Learn dissociation. Dissociation is a way of separating your mind from your body so you don’t have access as much to the pain. This can be learned in such a way that you can keep yourself from experiencing the pain. Dissociation comes naturally to some people but can be taught by a psychotherapist who understands the process.
Practice altered focus. This involves focusing your mind on a part of your body that is not hurting. Think of the warmth of your hand and let your mind focus on that rather than on the experience of pain in another part of your body. You can learn this technique yourself or from a pain specialist or psychotherapist.
Use an ice pack. Ice to the affected areas of pain can reduce inflammation and can relieve pain. Use an ice pack for thirty minutes at a time for pain relief and then let the body part rest for thirty minutes before putting ice on again. Ice is especially good for pain relief in those situations where inflammation is behind the source of the pain.
Use a heating pad. If any of your pain is from muscle spasm, the application of heat can relieve the spasm and can warm aching joints. Don’t put the heat on too high because it can burn your skin. Alternatively, you can put a towel or cloth between the heating pad and the skin overlying the area of pain. Heat can be applied for thirty minutes at a time before cooling the area to room temperature or using ice as a way of alternating with pain relief through heat.
Practice silent counting. When the pain is severe, count your breaths from one to ten or backwards from ten. Let your muscles loosen as you count until your pain is back to tolerable levels. This is one of several mental techniques that will put you in charge of your pain instead of the other way around.
Stay hydrated. Experts believe that if you are dehydrated, it can interfere with your perception of pain. Keep a water bottle close by and constantly sip some all day long. Drink until your urine is a light straw color. Water is the best hydration method to use. Do not use anything that contains caffeine as this ultimately causes dehydration and will not help you stay hydrated.
Limit inflammatory foods. There are some foods that can enhance your perception of pain. These include nightshade vegetables (eggplant and tomatoes), junk food, citrus fruits, high fat meat, wheat, red wine, coffee, tea, and soda. Instead, stick to foods that have anti-inflammatory properties, like fish containing omega 3 fatty acids, whole grains (except wheat), dark leafy greens, nuts, soy products, and low fat dairy products.
Eat more turmeric. This spice is known for its anti-inflammatory properties. Use it in recipes so you can have less pain. Turmeric contains curcumin, which decreases the amount of inflammation in your body. Look up recipes that contain turmeric or make up some recipes of your own. It really is a very versatile spice.
Maintain good posture. You can alleviate some of your pain by maintaining good posture. Good posture keeps your muscles and joints in proper alignment so that you feel less chronic pain. If you instead curve your back into a C-shape, it puts extra pressure on your spine and sets up a situation where you will feel spinal pain.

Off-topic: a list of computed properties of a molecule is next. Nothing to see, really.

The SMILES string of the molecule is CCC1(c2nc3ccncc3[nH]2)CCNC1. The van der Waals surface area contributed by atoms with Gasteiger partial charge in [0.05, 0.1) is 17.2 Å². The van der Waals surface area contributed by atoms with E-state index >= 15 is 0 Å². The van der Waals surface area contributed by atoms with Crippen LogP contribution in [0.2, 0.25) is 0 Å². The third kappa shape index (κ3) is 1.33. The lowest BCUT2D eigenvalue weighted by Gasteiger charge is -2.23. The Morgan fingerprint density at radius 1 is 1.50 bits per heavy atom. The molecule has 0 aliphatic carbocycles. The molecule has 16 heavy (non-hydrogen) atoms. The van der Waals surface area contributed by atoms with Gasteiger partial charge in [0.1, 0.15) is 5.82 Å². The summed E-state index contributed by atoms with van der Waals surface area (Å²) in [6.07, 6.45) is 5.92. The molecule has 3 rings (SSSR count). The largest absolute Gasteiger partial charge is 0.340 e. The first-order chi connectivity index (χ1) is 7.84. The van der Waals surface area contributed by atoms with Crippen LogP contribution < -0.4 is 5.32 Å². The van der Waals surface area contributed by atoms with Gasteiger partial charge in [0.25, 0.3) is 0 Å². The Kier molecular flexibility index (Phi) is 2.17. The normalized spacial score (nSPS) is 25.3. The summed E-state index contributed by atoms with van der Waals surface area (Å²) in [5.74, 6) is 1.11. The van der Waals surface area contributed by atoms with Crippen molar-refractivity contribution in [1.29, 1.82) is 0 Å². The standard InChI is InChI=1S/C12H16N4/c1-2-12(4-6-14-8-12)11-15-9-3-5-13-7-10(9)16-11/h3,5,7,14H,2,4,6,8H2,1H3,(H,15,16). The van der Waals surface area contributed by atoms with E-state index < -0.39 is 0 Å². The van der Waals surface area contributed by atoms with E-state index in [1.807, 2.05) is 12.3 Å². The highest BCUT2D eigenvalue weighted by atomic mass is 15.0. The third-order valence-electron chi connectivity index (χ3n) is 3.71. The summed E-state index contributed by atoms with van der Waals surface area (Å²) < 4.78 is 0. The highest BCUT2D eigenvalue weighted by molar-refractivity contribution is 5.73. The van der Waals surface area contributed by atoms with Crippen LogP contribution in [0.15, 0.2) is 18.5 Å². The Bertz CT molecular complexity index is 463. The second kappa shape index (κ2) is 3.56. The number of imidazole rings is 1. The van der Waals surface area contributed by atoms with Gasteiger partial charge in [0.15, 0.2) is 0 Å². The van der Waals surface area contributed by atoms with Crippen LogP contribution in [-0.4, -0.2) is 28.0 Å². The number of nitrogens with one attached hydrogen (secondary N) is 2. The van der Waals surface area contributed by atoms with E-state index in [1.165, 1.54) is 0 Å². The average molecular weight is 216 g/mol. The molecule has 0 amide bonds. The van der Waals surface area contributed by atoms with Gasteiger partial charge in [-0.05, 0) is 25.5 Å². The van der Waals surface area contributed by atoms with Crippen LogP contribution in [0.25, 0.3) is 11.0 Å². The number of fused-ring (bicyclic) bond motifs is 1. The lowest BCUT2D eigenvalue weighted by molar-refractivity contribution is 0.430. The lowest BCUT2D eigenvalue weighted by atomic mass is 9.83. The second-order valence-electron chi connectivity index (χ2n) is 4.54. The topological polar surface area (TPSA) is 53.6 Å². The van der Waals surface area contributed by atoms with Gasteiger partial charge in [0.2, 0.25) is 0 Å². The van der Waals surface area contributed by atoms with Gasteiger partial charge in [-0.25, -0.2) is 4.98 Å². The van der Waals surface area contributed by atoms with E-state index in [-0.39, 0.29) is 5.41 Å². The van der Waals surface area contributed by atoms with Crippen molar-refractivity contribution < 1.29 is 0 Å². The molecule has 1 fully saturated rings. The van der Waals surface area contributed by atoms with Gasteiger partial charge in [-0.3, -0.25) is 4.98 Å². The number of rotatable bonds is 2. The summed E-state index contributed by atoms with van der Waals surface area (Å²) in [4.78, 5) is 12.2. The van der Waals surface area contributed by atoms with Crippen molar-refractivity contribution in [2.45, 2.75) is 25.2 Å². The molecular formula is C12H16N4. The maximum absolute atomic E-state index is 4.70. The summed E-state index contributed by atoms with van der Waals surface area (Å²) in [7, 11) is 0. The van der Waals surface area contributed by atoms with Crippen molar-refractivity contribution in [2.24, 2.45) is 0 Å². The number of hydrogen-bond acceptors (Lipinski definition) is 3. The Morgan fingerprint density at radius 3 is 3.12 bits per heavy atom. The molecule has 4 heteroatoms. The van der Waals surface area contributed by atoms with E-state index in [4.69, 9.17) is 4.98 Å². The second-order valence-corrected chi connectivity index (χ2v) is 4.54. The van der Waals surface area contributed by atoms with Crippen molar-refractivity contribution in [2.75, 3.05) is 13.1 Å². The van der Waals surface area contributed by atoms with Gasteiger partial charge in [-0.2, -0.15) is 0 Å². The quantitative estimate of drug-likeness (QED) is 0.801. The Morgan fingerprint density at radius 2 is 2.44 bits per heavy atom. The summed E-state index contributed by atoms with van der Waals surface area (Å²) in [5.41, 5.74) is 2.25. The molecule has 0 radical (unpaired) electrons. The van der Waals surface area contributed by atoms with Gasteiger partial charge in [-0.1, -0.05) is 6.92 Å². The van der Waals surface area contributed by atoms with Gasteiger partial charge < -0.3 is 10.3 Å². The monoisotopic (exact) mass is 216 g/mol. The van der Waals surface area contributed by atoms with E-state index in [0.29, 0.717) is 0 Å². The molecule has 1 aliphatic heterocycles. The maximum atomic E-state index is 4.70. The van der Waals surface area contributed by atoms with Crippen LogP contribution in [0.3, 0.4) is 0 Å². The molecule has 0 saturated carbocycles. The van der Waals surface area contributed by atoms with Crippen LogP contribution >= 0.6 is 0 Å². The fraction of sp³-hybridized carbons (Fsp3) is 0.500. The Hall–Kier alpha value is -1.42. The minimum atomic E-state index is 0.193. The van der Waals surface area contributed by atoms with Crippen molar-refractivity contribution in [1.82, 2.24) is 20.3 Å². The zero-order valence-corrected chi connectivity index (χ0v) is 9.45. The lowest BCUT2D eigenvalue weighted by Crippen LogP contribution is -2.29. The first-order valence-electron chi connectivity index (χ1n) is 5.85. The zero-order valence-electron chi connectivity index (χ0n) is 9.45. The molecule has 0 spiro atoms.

Try physical therapy. Physical therapists can evaluate your pain and can help you through tailored exercise to help you control your pain and strengthen your body. Physical therapists can teach you ways to get ahold of your pain without taking medications. It usually involves exercises that loosen muscle tension and increase muscle strength around arthritic joints.
How To obtain relief (Part 2)?
See a psychotherapist. Various kinds of psychotherapy can help you cope with chronic pain. Things like cognitive behavioral therapy can help you reframe your thoughts so you don’t see your pain in such a negative light and encourage positive thinking that changes your perception of your life as a result of pain, thereby improving your quality of life.
Take a long bath. The warm water of a sudsy bath can ease aches and pains and can help you function better in your daily life. Use a loofa sponge to massage your body and take your time to really let the heat of the water go deep into your muscles and joints. Add a few drops of calming essential oils, such as lavender essential oil, which add to the relaxation and sense of peace.
Read a good book. Take the time to rest and read about something light and refreshing. It can allow your mind to go to other places instead of focusing on your chronic pain. Choose books that you find interesting to take your mind off your discomfort. Books can be a best friend to those suffering from chronic pain syndromes.
Decrease stress in your life. Anytime you are dealing with stress, this can increase your perception of chronic pain. Your best way of doing this is to remove things from your life that cause you stress to improve your pain tolerance and your overall health and immune system functioning. If you can’t actually get rid of the stressor, use some of the other stress-relieving techniques described, like meditation, Tai Chi, and relaxation.
Reduce your alcohol intake. Alcohol can interfere with a normal sleep pattern so that you may suffer from insomnia or wake up too early in the morning. Good sleep is essential to dealing with chronic pain. Keep your alcohol intake down to about 1-2 alcoholic beverages per day and try not to drink right before bedtime.